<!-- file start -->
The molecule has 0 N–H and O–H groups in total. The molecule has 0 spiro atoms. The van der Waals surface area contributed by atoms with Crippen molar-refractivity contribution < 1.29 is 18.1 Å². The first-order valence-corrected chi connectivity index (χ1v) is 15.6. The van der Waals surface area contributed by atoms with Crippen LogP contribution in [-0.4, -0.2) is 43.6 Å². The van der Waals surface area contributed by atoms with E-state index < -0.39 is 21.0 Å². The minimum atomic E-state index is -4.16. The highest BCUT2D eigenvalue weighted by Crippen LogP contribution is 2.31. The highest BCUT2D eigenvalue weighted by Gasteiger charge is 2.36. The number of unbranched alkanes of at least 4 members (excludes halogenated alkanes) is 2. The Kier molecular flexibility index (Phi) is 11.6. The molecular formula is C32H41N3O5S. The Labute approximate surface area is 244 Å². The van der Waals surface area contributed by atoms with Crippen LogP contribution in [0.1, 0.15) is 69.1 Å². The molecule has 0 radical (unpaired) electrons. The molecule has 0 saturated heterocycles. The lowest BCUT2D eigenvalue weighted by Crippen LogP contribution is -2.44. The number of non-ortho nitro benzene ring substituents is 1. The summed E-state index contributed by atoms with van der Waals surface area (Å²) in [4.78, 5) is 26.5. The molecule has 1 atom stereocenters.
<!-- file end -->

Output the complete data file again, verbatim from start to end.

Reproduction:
The molecule has 0 N–H and O–H groups in total. The molecule has 0 spiro atoms. The van der Waals surface area contributed by atoms with Crippen molar-refractivity contribution < 1.29 is 18.1 Å². The first-order valence-corrected chi connectivity index (χ1v) is 15.6. The van der Waals surface area contributed by atoms with Crippen LogP contribution in [-0.4, -0.2) is 43.6 Å². The van der Waals surface area contributed by atoms with E-state index < -0.39 is 21.0 Å². The minimum atomic E-state index is -4.16. The highest BCUT2D eigenvalue weighted by Crippen LogP contribution is 2.31. The highest BCUT2D eigenvalue weighted by Gasteiger charge is 2.36. The number of unbranched alkanes of at least 4 members (excludes halogenated alkanes) is 2. The Kier molecular flexibility index (Phi) is 11.6. The molecular formula is C32H41N3O5S. The Labute approximate surface area is 244 Å². The van der Waals surface area contributed by atoms with Crippen LogP contribution in [0.1, 0.15) is 69.1 Å². The molecule has 0 radical (unpaired) electrons. The molecule has 0 saturated heterocycles. The lowest BCUT2D eigenvalue weighted by Crippen LogP contribution is -2.44. The number of non-ortho nitro benzene ring substituents is 1. The summed E-state index contributed by atoms with van der Waals surface area (Å²) in [4.78, 5) is 26.5. The molecule has 1 atom stereocenters.